Red Sox outfielder, Dom DiMaggio (brother to the more famous Joe DiMaggio), and current San Francisco Giant closer Brian Wilson both resided in Londonderry, New Hampshire. Brian Wilson, “The Bearded One” is well known recently for his popularity during the 2010 World Series. As a teenager he played baseball for the local American Legion team in Londonderry.
George Edward “Duffy” Lewis is buried in the Holy Cross Catholic Cemetery in Londonderry. He played for the Red Sox, Yankees and Senators from 1910 to 1921. He died in Salem, New Hampshire on 17 June 1979. This was a big story back in 2000 when John Clayton, reporter for the Manchester Union Leader newspaper, wrote two articles about Duffy and mentioned how his grave was unmarked. Money was raised from readers for a nice marker, engraved with his wife’s name, too.
This got me to thinking about researching baseball in the family. Sure, there were lots of members of the family, male and female, who played on school, youth, town and local teams. I remembered that in my own family tree James Ebenezer Ferrin (1848 – 1935)was an early organizer of baseball teams in Essex County, Massachusetts. He did a lot to make the game popular in Massachusetts. He was also famous around town for witnessing General Lee surrender at Appomattox, and was the last surviving veteran of the Civil War in Peabody, Massachusetts. This information came from a few lines I read in the book “Capt. Jonathan Farren of Amesbury and some of his Descendants” published in 1941.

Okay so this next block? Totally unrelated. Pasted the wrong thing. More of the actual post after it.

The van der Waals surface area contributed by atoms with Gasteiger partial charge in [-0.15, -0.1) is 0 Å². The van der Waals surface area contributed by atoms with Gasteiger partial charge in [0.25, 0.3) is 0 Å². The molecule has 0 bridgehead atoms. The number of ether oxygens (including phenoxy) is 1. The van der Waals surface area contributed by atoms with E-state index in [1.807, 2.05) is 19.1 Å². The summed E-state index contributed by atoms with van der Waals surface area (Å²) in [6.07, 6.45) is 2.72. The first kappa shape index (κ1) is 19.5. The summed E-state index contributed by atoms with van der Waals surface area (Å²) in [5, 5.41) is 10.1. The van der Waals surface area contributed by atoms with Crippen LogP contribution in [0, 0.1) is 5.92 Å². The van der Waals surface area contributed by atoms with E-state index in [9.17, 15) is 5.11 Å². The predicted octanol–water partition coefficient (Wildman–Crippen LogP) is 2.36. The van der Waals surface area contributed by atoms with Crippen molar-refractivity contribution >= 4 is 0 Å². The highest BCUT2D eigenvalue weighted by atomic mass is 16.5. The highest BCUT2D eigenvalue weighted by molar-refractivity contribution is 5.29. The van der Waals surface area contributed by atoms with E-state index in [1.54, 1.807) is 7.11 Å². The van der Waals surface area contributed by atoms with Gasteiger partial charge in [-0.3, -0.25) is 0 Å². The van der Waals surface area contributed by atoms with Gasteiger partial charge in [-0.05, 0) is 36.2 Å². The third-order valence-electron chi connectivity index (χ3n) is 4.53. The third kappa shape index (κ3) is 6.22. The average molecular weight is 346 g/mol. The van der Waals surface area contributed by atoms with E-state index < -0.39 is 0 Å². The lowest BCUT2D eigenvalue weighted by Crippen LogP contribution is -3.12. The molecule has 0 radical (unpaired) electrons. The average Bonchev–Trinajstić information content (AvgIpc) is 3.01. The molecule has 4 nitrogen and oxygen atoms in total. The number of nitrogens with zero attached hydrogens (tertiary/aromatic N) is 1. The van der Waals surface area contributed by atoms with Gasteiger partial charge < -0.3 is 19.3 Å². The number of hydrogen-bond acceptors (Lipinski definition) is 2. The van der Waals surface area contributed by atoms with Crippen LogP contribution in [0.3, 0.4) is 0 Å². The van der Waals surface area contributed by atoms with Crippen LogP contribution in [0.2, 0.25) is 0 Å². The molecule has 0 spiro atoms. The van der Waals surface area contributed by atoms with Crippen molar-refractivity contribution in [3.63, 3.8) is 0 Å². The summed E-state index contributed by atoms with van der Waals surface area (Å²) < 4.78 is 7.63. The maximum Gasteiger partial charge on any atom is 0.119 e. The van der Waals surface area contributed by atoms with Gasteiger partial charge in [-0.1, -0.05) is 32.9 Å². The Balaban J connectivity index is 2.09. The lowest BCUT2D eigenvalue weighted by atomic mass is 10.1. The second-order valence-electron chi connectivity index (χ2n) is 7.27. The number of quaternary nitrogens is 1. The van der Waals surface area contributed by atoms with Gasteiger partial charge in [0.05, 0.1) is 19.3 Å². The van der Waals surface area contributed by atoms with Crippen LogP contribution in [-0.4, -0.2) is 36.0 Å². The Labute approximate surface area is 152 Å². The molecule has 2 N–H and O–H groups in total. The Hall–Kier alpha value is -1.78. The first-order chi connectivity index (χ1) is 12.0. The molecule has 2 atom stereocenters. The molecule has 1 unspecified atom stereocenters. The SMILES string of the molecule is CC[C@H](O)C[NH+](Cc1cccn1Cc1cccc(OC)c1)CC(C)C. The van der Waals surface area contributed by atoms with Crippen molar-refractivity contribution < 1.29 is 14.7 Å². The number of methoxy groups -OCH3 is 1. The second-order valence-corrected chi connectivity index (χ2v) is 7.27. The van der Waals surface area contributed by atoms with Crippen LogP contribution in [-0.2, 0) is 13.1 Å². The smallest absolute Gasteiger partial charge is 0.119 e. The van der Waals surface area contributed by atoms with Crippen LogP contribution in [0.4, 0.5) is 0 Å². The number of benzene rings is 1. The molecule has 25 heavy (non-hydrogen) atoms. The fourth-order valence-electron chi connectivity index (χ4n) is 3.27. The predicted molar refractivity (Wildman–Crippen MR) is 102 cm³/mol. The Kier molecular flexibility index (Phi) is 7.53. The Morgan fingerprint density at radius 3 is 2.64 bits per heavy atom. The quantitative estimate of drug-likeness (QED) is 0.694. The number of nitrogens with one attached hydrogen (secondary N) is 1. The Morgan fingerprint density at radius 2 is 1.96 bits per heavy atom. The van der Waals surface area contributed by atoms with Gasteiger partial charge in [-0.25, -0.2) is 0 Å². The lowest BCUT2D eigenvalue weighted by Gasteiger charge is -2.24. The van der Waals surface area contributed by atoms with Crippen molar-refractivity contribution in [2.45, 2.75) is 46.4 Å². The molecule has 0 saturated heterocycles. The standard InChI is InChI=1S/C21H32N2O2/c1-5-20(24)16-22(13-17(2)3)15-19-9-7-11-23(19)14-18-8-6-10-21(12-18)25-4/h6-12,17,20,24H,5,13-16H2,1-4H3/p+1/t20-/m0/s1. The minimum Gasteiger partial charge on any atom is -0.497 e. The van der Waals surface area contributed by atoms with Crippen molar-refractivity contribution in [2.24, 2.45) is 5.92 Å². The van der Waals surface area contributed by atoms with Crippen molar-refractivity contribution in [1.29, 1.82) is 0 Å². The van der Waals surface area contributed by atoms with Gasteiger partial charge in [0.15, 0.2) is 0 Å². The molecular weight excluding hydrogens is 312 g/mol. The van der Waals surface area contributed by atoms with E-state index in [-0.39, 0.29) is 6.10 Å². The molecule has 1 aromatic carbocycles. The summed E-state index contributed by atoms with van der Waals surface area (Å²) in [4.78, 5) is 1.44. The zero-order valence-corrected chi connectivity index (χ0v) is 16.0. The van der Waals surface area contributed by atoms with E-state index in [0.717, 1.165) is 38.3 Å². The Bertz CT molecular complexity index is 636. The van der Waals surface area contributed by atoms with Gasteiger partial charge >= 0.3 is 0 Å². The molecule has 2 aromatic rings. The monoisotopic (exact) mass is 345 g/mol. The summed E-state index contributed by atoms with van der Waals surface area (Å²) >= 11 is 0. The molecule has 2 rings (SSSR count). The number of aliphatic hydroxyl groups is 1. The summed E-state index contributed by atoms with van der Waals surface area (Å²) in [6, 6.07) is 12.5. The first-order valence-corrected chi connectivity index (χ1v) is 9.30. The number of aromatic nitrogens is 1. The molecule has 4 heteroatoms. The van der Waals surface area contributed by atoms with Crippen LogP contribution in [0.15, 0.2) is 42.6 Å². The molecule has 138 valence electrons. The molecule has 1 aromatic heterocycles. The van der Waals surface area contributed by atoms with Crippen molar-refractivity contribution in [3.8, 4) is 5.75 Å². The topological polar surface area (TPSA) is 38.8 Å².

I knew that David Lambert of the New England Historic Genealogical Society was a big baseball fan, so I asked him about researching early baseball. He recommended the website www.retrosheet.org or an inquiry to the Baseball Hall of Fame in Cooperstown, New York.
James E. Ferrin was not listed at the www.retrosheet.org website. The Baseball Hall of Fame was very accommodating, but had no information on early baseball in Essex County, Massachusetts. They suggested several Massachusetts researchers, and to look in newspaper articles in the 1860s and 1870, right after the Civil War, when baseball was becoming popular. So far I haven’t found much, but then again, I haven’t found any other information at all on James Ferrin – no marriage, no descendants, end of the line? I’ll continue to look, because Essex County is a big place, and there were a lot of little newspapers all over at that time period.
For early baseball see SABR (Society for American Baseball Research) http://sabr.org/
Baseball Biography Project Website: http://bioproj.sabr.org/
Duffy Lewis’s Biography
Dom DiMaggio’s Biography
Copyright 2010, Heather Wilkinson Rojo